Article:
Austin Community College recently announced the recipients of its 2015 Teaching Excellence Award. The annual award recognizes faculty members whose knowledge, innovation, and teaching philosophy set them apart.
This year’s recipients are Dr. Patty Collier, professor in Austin Community College’s physical therapy assistant program, and Dr. Rodney E. Rohde, adjunct professor of biology.
Dr. Patty Collier, Physical Therapist Assistant Professor
Dr. Patty Collier first came to ACC in 2007, but she was instructing physical therapy students well before that: As a hospital physical therapist clinician she worked one-on-one with physical therapy and physical therapy assistant students completing their field training. She also would share her knowledge of wound care with both students and fellow practitioners as a guest lecturer in various forums.
“Every time someone gave me a chance to teach, I found I enjoyed it,” she says. Eventually she decided to see if she felt that same fulfillment in the classroom. Part-time teaching led to a full-time position at ACC, where she also coordinates clinical rotations for the Physical Therapist Assistant Program.
Despite a full teaching schedule, she continues to work monthly and during the summer at Seton Medical Center Austin, which keeps her in-touch with current practices.
Collier is quick to credit the experienced educators who have taught her how to teach, and says that while her teaching philosophy is constantly evolving, it is based on understanding students’ individual needs.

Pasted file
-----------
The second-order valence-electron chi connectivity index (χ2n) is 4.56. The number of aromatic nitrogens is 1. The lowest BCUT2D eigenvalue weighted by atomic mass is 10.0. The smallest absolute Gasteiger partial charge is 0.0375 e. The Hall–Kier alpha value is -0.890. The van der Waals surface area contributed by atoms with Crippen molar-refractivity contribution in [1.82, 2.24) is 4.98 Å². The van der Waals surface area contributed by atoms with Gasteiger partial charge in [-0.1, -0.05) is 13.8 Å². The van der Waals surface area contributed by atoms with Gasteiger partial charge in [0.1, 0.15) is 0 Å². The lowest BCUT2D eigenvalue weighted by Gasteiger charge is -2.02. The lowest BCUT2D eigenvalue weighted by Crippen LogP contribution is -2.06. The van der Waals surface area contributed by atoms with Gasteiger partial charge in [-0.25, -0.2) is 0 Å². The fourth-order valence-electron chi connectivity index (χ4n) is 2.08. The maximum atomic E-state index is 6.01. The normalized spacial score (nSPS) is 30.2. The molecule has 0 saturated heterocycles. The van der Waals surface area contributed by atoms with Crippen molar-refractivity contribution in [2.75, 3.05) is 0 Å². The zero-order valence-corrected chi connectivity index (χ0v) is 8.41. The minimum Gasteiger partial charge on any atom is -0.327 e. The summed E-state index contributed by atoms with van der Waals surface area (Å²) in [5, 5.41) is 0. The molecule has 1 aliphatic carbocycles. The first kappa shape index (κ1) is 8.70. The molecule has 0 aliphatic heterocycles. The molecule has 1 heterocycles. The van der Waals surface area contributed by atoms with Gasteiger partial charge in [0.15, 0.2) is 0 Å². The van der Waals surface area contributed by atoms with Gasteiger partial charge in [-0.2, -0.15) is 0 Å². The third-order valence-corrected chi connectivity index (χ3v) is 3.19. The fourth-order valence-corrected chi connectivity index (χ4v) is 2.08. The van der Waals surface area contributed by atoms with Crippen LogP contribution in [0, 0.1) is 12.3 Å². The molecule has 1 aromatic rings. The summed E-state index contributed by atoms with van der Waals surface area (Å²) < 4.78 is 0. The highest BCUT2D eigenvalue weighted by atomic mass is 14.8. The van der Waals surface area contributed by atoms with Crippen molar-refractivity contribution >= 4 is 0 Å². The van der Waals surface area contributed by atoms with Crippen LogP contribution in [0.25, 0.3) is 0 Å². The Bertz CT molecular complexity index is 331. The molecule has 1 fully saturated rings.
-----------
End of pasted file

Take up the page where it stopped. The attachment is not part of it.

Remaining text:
“If you can help struggling students figure out new strategies to learn, that’s just the coolest thing – when you help them find their way,” she says. “As a teacher, there’s a natural tendency to want to mold students into a version of yourself,” she says. “I’ve learned the best thing is to try to mold (students) into the best versions of themselves.”
Dr. Rodney E. Rohde, Biology Adjunct Professor
Before Dr. Rodney E. Rohde began his academic career, he was a public health microbiologist and molecular epidemiologist with the Texas Department of State Health Services. He has authored hundreds of books, articles, and abstracts. His latest book is “Methicillin Resistant Staphylococcus aureus (MRSA): Knowledge, Learning, and Adaptation: I Guess Everything Changes When It Happens to You – Their Stories.”
He has taught biology and microbiology at ACC since 1995, sharing his expertise about infection control with future nurses, surgical technicians, and even dental hygienists.
Rohde also is a professor at Texas State University, where he is chair of the Clinical Laboratory Science Program and associate dean for research for the College of Health Professions. He enjoys both institutions, he says, but adds there is something about community college that keeps him teaching at ACC.
“I’m a father and a husband, and so are a lot of the people here,” he says. “I did graduate work when I was a father. I get where they’re coming from. I empathize with their struggles.”
Students, for their part, value the “street cred” that his experience and research represent, Rohde says.
“I try to help them reach their goals by showing what I did, including showing my mistakes,” he says. “To be a good teacher, you have to enjoy what you’re doing. I enjoy being a mentor. I want to try to help people be successful in their career paths.”Back to Top